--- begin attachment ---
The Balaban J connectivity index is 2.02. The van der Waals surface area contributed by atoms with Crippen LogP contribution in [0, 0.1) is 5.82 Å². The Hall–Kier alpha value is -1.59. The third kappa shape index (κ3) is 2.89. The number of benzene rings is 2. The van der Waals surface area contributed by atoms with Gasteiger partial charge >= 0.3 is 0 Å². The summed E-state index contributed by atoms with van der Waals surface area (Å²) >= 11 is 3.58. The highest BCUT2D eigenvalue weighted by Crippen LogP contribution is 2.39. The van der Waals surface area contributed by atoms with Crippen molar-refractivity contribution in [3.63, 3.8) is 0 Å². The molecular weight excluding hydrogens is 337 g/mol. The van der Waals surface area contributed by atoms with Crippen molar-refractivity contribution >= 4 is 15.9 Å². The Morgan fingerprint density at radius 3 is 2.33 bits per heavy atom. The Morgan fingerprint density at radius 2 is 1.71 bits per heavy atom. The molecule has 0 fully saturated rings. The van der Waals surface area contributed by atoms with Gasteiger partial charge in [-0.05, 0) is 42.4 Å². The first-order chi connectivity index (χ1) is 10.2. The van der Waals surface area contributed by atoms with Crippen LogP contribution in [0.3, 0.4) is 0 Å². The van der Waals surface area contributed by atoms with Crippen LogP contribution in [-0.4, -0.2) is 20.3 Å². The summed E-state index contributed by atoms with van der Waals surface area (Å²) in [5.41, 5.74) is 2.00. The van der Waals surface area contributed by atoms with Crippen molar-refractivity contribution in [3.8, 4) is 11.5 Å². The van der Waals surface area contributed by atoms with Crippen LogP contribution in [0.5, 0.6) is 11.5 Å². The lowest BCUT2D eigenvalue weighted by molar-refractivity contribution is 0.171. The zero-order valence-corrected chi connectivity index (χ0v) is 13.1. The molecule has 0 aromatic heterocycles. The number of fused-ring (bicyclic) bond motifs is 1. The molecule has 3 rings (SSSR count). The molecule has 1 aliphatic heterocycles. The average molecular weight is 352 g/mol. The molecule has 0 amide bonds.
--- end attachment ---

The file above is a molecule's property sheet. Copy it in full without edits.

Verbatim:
The Balaban J connectivity index is 2.02. The van der Waals surface area contributed by atoms with Crippen LogP contribution in [0, 0.1) is 5.82 Å². The Hall–Kier alpha value is -1.59. The third kappa shape index (κ3) is 2.89. The number of benzene rings is 2. The van der Waals surface area contributed by atoms with Gasteiger partial charge >= 0.3 is 0 Å². The summed E-state index contributed by atoms with van der Waals surface area (Å²) >= 11 is 3.58. The highest BCUT2D eigenvalue weighted by Crippen LogP contribution is 2.39. The van der Waals surface area contributed by atoms with Crippen molar-refractivity contribution in [3.63, 3.8) is 0 Å². The molecular weight excluding hydrogens is 337 g/mol. The van der Waals surface area contributed by atoms with Crippen molar-refractivity contribution >= 4 is 15.9 Å². The Morgan fingerprint density at radius 3 is 2.33 bits per heavy atom. The Morgan fingerprint density at radius 2 is 1.71 bits per heavy atom. The molecule has 0 fully saturated rings. The van der Waals surface area contributed by atoms with Gasteiger partial charge in [-0.05, 0) is 42.4 Å². The first-order chi connectivity index (χ1) is 10.2. The van der Waals surface area contributed by atoms with Crippen LogP contribution in [0.3, 0.4) is 0 Å². The van der Waals surface area contributed by atoms with Crippen LogP contribution in [-0.4, -0.2) is 20.3 Å². The summed E-state index contributed by atoms with van der Waals surface area (Å²) in [5.41, 5.74) is 2.00. The van der Waals surface area contributed by atoms with Crippen molar-refractivity contribution in [3.8, 4) is 11.5 Å². The van der Waals surface area contributed by atoms with Crippen LogP contribution in [0.5, 0.6) is 11.5 Å². The lowest BCUT2D eigenvalue weighted by molar-refractivity contribution is 0.171. The zero-order valence-corrected chi connectivity index (χ0v) is 13.1. The molecule has 0 aromatic heterocycles. The number of fused-ring (bicyclic) bond motifs is 1. The molecule has 3 rings (SSSR count). The molecule has 1 aliphatic heterocycles. The average molecular weight is 352 g/mol. The molecule has 0 amide bonds.